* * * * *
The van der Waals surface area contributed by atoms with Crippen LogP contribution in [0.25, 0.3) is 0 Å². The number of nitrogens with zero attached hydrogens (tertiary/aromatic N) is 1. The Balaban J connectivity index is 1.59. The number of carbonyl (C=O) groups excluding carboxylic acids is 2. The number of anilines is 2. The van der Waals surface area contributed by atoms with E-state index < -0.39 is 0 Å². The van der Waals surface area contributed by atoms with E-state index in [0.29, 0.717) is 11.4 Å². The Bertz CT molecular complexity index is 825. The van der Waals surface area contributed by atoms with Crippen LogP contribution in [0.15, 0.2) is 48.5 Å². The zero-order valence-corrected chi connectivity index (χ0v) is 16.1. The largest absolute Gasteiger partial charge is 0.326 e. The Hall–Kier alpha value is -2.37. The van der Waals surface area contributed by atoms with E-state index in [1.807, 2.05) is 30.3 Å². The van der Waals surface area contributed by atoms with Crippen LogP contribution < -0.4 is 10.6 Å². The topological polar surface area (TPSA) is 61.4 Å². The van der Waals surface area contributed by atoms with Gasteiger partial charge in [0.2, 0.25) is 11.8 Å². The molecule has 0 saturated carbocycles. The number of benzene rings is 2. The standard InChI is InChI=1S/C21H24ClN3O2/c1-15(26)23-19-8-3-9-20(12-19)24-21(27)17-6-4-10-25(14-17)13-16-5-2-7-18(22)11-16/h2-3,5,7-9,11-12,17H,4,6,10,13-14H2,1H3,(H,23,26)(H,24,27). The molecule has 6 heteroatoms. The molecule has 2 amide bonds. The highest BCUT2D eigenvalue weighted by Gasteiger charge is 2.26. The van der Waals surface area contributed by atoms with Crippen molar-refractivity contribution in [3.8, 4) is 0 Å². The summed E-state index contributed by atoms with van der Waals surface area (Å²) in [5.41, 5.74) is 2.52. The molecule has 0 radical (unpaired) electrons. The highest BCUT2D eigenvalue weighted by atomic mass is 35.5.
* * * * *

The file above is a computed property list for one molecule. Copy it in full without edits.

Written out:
The van der Waals surface area contributed by atoms with Crippen LogP contribution in [0.25, 0.3) is 0 Å². The number of nitrogens with zero attached hydrogens (tertiary/aromatic N) is 1. The Balaban J connectivity index is 1.59. The number of carbonyl (C=O) groups excluding carboxylic acids is 2. The number of anilines is 2. The van der Waals surface area contributed by atoms with E-state index < -0.39 is 0 Å². The van der Waals surface area contributed by atoms with E-state index in [0.29, 0.717) is 11.4 Å². The Bertz CT molecular complexity index is 825. The van der Waals surface area contributed by atoms with Crippen LogP contribution in [0.15, 0.2) is 48.5 Å². The zero-order valence-corrected chi connectivity index (χ0v) is 16.1. The largest absolute Gasteiger partial charge is 0.326 e. The Hall–Kier alpha value is -2.37. The van der Waals surface area contributed by atoms with E-state index in [1.807, 2.05) is 30.3 Å². The van der Waals surface area contributed by atoms with Crippen LogP contribution < -0.4 is 10.6 Å². The topological polar surface area (TPSA) is 61.4 Å². The van der Waals surface area contributed by atoms with Gasteiger partial charge in [0.2, 0.25) is 11.8 Å². The molecule has 0 saturated carbocycles. The number of benzene rings is 2. The standard InChI is InChI=1S/C21H24ClN3O2/c1-15(26)23-19-8-3-9-20(12-19)24-21(27)17-6-4-10-25(14-17)13-16-5-2-7-18(22)11-16/h2-3,5,7-9,11-12,17H,4,6,10,13-14H2,1H3,(H,23,26)(H,24,27). The molecule has 6 heteroatoms. The molecule has 2 amide bonds. The highest BCUT2D eigenvalue weighted by Gasteiger charge is 2.26. The van der Waals surface area contributed by atoms with Crippen molar-refractivity contribution in [3.8, 4) is 0 Å². The summed E-state index contributed by atoms with van der Waals surface area (Å²) in [5.41, 5.74) is 2.52. The molecule has 0 radical (unpaired) electrons. The highest BCUT2D eigenvalue weighted by atomic mass is 35.5.